Perhaps you saw my recent blog post about an upcoming University of Bristol-led hackathon, which was to be part of a series following the Met Office’s Climate Data Challenge in March. The University of Bristol hackathon took place virtually earlier this month and was opened out to all UK researchers to produce cutting-edge research using Climate Model Intercomparison Project 6 (CMIP6) data. The event themes ranged from climate change to oceanography, biogeochemistry and more, and, as promised, here’s what happened.
An enabling environment
The event wouldn’t have run smoothly without the hard work of the organising team including James Thomas from the Jean Golding Institute who set up all the Github documentation and provided technical support prior and during the hackathon event. The hackathon was also a great opportunity to road test a new collaboration space that the Centre for Environmental Data Analysis (CEDA) have developed to provide a new digital platform, JASMIN Notebook Service.
As part of the introduction to the event, Professor Kate Robson Brown, Jean Golding Institute director, spoke about data science and space-enabled data. This was an excellent talk especially in terms of making connections through data and training events – you can watch her speech here. If you’re interested in more on this, there’s a data week 14-18 June 2021 for University of Bristol and external participants with details here.
Collaborating for results
Altogether there were over 100 participants at the hackathon with people involved from across the Met Office Academic Partnership (MOAP) universities and the Met Office as well as participants from across the world. There were ten project themes for delegates to work around and, as with the Met Office Climate Data Challenge, I was astounded by how far the teams got over the three days. Given the CMIP6 theme, it was great to see many projects advance our understanding by updating and improving previous model evaluation and projection analyses with the new CMIP6 datasets.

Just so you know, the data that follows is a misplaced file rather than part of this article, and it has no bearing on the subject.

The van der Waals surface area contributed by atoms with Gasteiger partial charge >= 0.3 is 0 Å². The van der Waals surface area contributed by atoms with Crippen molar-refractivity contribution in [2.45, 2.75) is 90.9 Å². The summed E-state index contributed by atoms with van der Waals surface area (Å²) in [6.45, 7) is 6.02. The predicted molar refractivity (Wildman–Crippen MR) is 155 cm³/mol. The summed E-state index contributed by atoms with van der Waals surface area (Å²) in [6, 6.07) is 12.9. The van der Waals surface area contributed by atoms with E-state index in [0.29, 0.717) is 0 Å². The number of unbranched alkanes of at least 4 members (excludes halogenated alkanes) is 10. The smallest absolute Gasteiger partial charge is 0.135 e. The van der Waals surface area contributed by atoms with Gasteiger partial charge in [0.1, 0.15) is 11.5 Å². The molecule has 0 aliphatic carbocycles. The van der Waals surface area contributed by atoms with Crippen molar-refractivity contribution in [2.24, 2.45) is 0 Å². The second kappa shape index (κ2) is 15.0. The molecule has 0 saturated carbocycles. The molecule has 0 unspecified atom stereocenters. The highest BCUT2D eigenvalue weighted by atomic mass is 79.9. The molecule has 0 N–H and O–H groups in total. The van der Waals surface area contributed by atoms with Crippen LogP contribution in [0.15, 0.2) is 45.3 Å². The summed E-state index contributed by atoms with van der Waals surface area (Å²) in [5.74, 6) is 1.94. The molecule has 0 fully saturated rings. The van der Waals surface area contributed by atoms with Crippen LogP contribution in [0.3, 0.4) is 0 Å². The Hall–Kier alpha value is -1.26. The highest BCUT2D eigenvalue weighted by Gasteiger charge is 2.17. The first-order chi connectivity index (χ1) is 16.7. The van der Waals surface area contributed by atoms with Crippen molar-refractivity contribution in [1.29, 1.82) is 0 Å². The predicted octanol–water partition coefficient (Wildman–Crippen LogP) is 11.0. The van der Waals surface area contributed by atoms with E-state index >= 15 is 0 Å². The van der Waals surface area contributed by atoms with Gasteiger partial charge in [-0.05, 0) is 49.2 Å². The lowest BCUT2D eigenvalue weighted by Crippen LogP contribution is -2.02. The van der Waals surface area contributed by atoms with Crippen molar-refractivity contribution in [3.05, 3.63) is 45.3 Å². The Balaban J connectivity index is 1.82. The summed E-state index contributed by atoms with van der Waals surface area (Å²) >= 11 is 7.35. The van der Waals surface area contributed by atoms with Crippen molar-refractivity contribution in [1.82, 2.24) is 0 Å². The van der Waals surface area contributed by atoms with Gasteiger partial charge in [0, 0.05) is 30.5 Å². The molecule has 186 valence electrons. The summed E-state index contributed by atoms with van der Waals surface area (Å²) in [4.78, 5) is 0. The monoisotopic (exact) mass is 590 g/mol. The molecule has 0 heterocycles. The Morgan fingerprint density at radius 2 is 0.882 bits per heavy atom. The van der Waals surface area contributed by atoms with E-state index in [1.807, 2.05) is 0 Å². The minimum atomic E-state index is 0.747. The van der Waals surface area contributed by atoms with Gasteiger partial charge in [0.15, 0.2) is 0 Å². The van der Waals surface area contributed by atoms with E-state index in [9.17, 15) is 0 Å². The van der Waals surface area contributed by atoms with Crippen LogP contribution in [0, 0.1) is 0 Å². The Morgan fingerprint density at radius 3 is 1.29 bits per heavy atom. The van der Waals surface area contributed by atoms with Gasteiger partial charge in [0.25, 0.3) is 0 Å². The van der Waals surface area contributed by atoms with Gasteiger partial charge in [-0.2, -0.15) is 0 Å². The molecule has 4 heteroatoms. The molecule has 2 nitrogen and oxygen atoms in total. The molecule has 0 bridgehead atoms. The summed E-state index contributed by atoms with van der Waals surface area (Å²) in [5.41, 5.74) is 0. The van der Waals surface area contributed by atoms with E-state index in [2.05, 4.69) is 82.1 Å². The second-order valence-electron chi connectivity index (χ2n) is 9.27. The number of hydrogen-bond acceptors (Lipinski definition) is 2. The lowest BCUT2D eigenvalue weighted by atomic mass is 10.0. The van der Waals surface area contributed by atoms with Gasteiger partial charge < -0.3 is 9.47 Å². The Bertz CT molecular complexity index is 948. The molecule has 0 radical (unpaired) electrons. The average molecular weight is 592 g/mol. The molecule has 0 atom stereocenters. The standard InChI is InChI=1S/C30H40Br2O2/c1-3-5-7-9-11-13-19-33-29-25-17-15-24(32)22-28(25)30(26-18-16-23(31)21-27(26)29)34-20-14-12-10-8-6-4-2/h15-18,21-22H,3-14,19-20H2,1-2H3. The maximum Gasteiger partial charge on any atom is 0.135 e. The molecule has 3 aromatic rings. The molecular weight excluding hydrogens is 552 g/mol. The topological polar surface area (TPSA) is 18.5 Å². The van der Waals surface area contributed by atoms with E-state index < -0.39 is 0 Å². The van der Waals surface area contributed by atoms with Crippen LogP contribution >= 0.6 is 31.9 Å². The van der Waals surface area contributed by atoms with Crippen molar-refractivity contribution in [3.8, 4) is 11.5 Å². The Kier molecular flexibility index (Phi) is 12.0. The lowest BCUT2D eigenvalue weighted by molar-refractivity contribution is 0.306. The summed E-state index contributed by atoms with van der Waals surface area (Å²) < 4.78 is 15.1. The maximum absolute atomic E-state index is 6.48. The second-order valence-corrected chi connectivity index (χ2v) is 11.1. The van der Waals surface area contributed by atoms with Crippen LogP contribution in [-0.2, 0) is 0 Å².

Given the work that I am involved in at the Met Office on visualisation and communication, I was particularly impressed by the thought that went into making important Intergovernmental Panel on Climate Change (IPCC) figures interactive. In three days, the team working on this managed to process data and produce a working demonstration that made the results pop out of the page.
Also related to my work on using climate data to understand impacts, another project which caught my eye looked at how the Artic Tern’s migration would be affected by changes in wind regimes and sea ice in the CMIP6 ensemble. Of particular note was the creation of a “digital arctic tern” to simulate their migratory flight path.
There’s lots more I could say about this excellent event, and many thanks to colleagues at the University of Bristol for hosting the hackathon. Now I am looking forward to seeing how some of the work will develop further in terms of journal papers and potentially being showcased at the UN Climate Change Conference (COP26) in Glasgow in November.
|Dr Fai Fung|